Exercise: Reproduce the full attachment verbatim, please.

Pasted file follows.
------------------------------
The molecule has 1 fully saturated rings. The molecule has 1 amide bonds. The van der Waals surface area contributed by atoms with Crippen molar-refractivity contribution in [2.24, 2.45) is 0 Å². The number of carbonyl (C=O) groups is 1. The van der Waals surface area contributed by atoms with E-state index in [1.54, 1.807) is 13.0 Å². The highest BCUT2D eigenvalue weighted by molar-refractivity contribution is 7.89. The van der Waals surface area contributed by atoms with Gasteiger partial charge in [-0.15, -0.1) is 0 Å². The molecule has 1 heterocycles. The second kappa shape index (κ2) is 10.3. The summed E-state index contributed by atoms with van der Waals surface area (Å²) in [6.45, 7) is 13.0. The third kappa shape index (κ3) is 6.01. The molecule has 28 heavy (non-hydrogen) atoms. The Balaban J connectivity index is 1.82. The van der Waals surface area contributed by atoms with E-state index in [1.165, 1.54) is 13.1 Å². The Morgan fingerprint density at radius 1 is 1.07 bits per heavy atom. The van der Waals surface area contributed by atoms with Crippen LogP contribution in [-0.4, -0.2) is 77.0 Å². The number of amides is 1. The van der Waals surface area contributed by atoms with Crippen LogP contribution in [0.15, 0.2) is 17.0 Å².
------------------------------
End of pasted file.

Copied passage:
The molecule has 1 fully saturated rings. The molecule has 1 amide bonds. The van der Waals surface area contributed by atoms with Crippen molar-refractivity contribution in [2.24, 2.45) is 0 Å². The number of carbonyl (C=O) groups is 1. The van der Waals surface area contributed by atoms with E-state index in [1.54, 1.807) is 13.0 Å². The highest BCUT2D eigenvalue weighted by molar-refractivity contribution is 7.89. The van der Waals surface area contributed by atoms with Gasteiger partial charge in [-0.15, -0.1) is 0 Å². The molecule has 1 heterocycles. The second kappa shape index (κ2) is 10.3. The summed E-state index contributed by atoms with van der Waals surface area (Å²) in [6.45, 7) is 13.0. The third kappa shape index (κ3) is 6.01. The molecule has 28 heavy (non-hydrogen) atoms. The Balaban J connectivity index is 1.82. The van der Waals surface area contributed by atoms with E-state index in [1.165, 1.54) is 13.1 Å². The Morgan fingerprint density at radius 1 is 1.07 bits per heavy atom. The van der Waals surface area contributed by atoms with Crippen LogP contribution in [-0.4, -0.2) is 77.0 Å². The number of amides is 1. The van der Waals surface area contributed by atoms with Crippen LogP contribution in [0.15, 0.2) is 17.0 Å².